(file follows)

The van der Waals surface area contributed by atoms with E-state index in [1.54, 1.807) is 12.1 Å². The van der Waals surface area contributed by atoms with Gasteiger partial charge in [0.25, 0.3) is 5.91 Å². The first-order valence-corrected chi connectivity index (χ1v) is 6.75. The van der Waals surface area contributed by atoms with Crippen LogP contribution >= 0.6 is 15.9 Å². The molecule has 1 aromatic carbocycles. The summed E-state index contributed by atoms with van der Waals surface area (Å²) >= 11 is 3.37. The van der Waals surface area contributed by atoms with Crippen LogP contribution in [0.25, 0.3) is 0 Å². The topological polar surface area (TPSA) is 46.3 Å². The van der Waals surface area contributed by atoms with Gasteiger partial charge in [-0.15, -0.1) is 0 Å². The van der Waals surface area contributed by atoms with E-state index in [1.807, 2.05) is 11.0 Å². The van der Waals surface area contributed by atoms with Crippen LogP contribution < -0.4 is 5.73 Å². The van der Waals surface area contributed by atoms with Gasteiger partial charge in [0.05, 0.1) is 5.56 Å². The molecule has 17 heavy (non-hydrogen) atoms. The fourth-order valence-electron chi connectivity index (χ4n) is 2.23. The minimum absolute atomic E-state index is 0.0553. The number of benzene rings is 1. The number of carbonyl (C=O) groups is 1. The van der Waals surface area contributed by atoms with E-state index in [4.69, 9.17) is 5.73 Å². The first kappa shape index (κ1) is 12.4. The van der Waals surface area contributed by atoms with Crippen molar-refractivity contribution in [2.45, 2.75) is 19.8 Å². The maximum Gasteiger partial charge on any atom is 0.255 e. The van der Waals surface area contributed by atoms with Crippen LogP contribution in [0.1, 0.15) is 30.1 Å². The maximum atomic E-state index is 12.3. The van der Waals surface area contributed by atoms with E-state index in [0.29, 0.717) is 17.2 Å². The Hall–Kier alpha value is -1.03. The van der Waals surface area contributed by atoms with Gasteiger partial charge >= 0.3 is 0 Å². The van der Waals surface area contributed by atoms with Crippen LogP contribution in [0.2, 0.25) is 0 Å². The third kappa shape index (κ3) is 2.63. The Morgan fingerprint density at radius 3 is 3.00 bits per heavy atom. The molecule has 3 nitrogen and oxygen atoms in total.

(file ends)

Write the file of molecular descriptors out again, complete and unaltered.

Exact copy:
The van der Waals surface area contributed by atoms with E-state index in [1.54, 1.807) is 12.1 Å². The van der Waals surface area contributed by atoms with Gasteiger partial charge in [0.25, 0.3) is 5.91 Å². The first-order valence-corrected chi connectivity index (χ1v) is 6.75. The van der Waals surface area contributed by atoms with Crippen LogP contribution >= 0.6 is 15.9 Å². The molecule has 1 aromatic carbocycles. The summed E-state index contributed by atoms with van der Waals surface area (Å²) >= 11 is 3.37. The van der Waals surface area contributed by atoms with Crippen LogP contribution in [0.25, 0.3) is 0 Å². The topological polar surface area (TPSA) is 46.3 Å². The van der Waals surface area contributed by atoms with Gasteiger partial charge in [-0.15, -0.1) is 0 Å². The van der Waals surface area contributed by atoms with E-state index in [1.807, 2.05) is 11.0 Å². The van der Waals surface area contributed by atoms with Crippen LogP contribution < -0.4 is 5.73 Å². The van der Waals surface area contributed by atoms with Gasteiger partial charge in [0.05, 0.1) is 5.56 Å². The molecule has 17 heavy (non-hydrogen) atoms. The fourth-order valence-electron chi connectivity index (χ4n) is 2.23. The minimum absolute atomic E-state index is 0.0553. The number of benzene rings is 1. The number of carbonyl (C=O) groups is 1. The van der Waals surface area contributed by atoms with E-state index in [4.69, 9.17) is 5.73 Å². The first kappa shape index (κ1) is 12.4. The van der Waals surface area contributed by atoms with Crippen molar-refractivity contribution in [2.45, 2.75) is 19.8 Å². The maximum Gasteiger partial charge on any atom is 0.255 e. The van der Waals surface area contributed by atoms with Crippen LogP contribution in [0.1, 0.15) is 30.1 Å². The maximum atomic E-state index is 12.3. The van der Waals surface area contributed by atoms with E-state index in [0.29, 0.717) is 17.2 Å². The Hall–Kier alpha value is -1.03. The van der Waals surface area contributed by atoms with Gasteiger partial charge >= 0.3 is 0 Å². The van der Waals surface area contributed by atoms with Crippen LogP contribution in [0.2, 0.25) is 0 Å². The third kappa shape index (κ3) is 2.63. The Morgan fingerprint density at radius 3 is 3.00 bits per heavy atom. The molecule has 3 nitrogen and oxygen atoms in total.